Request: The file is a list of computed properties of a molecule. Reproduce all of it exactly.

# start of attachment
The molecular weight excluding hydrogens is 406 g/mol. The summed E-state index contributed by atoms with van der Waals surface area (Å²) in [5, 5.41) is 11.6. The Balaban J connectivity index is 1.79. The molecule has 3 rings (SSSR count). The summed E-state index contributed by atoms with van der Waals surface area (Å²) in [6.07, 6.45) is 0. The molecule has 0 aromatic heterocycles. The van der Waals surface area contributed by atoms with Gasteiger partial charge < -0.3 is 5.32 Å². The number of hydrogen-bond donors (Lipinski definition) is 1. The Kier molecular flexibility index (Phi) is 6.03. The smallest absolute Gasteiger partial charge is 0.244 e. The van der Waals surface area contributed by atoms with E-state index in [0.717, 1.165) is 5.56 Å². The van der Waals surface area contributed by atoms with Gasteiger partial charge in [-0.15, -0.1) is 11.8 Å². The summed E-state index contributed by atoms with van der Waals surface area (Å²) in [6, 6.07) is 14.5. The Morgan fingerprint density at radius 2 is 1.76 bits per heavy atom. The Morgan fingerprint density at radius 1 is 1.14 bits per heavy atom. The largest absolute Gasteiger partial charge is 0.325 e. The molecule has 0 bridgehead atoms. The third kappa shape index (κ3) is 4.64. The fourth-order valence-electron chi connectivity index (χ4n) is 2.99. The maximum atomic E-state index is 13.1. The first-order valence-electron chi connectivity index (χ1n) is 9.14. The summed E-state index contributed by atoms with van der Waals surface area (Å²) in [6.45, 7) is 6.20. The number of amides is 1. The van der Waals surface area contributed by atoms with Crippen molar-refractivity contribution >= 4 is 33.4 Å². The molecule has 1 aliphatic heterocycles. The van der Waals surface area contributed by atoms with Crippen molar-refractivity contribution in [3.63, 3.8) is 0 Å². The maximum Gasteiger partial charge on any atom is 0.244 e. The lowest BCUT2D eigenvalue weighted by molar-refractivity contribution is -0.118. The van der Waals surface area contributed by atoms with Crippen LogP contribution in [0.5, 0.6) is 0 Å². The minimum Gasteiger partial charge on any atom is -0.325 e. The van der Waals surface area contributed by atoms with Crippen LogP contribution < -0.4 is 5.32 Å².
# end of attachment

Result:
The molecular weight excluding hydrogens is 406 g/mol. The summed E-state index contributed by atoms with van der Waals surface area (Å²) in [5, 5.41) is 11.6. The Balaban J connectivity index is 1.79. The molecule has 3 rings (SSSR count). The summed E-state index contributed by atoms with van der Waals surface area (Å²) in [6.07, 6.45) is 0. The molecule has 0 aromatic heterocycles. The van der Waals surface area contributed by atoms with Gasteiger partial charge < -0.3 is 5.32 Å². The number of hydrogen-bond donors (Lipinski definition) is 1. The Kier molecular flexibility index (Phi) is 6.03. The smallest absolute Gasteiger partial charge is 0.244 e. The van der Waals surface area contributed by atoms with E-state index in [0.717, 1.165) is 5.56 Å². The van der Waals surface area contributed by atoms with Gasteiger partial charge in [-0.15, -0.1) is 11.8 Å². The summed E-state index contributed by atoms with van der Waals surface area (Å²) in [6, 6.07) is 14.5. The Morgan fingerprint density at radius 2 is 1.76 bits per heavy atom. The Morgan fingerprint density at radius 1 is 1.14 bits per heavy atom. The largest absolute Gasteiger partial charge is 0.325 e. The molecule has 0 bridgehead atoms. The third kappa shape index (κ3) is 4.64. The fourth-order valence-electron chi connectivity index (χ4n) is 2.99. The maximum atomic E-state index is 13.1. The first-order valence-electron chi connectivity index (χ1n) is 9.14. The summed E-state index contributed by atoms with van der Waals surface area (Å²) in [6.45, 7) is 6.20. The number of amides is 1. The van der Waals surface area contributed by atoms with Crippen molar-refractivity contribution >= 4 is 33.4 Å². The molecule has 1 aliphatic heterocycles. The van der Waals surface area contributed by atoms with Crippen molar-refractivity contribution in [3.63, 3.8) is 0 Å². The maximum Gasteiger partial charge on any atom is 0.244 e. The lowest BCUT2D eigenvalue weighted by molar-refractivity contribution is -0.118. The van der Waals surface area contributed by atoms with Crippen LogP contribution in [0.5, 0.6) is 0 Å². The minimum Gasteiger partial charge on any atom is -0.325 e. The van der Waals surface area contributed by atoms with Crippen LogP contribution < -0.4 is 5.32 Å².